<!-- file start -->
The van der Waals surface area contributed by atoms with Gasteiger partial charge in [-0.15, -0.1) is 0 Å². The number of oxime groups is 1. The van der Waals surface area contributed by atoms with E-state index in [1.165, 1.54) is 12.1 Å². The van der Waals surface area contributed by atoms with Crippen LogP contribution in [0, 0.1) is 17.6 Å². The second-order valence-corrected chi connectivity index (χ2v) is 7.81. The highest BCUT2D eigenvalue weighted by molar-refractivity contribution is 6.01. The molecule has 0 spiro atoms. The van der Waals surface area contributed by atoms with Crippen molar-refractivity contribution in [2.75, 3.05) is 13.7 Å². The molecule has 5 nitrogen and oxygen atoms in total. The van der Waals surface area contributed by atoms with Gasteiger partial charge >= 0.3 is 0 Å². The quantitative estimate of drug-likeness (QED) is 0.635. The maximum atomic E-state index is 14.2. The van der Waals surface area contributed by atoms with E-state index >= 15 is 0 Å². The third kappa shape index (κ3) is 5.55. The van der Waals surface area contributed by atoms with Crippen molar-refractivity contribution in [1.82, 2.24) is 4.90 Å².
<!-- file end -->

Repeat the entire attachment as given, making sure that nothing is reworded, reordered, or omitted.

The van der Waals surface area contributed by atoms with Gasteiger partial charge in [-0.15, -0.1) is 0 Å². The number of oxime groups is 1. The van der Waals surface area contributed by atoms with E-state index in [1.165, 1.54) is 12.1 Å². The van der Waals surface area contributed by atoms with Crippen LogP contribution in [0, 0.1) is 17.6 Å². The second-order valence-corrected chi connectivity index (χ2v) is 7.81. The highest BCUT2D eigenvalue weighted by molar-refractivity contribution is 6.01. The molecule has 0 spiro atoms. The van der Waals surface area contributed by atoms with Crippen molar-refractivity contribution in [2.75, 3.05) is 13.7 Å². The molecule has 5 nitrogen and oxygen atoms in total. The van der Waals surface area contributed by atoms with Gasteiger partial charge >= 0.3 is 0 Å². The quantitative estimate of drug-likeness (QED) is 0.635. The maximum atomic E-state index is 14.2. The van der Waals surface area contributed by atoms with E-state index >= 15 is 0 Å². The third kappa shape index (κ3) is 5.55. The van der Waals surface area contributed by atoms with Crippen molar-refractivity contribution in [1.82, 2.24) is 4.90 Å².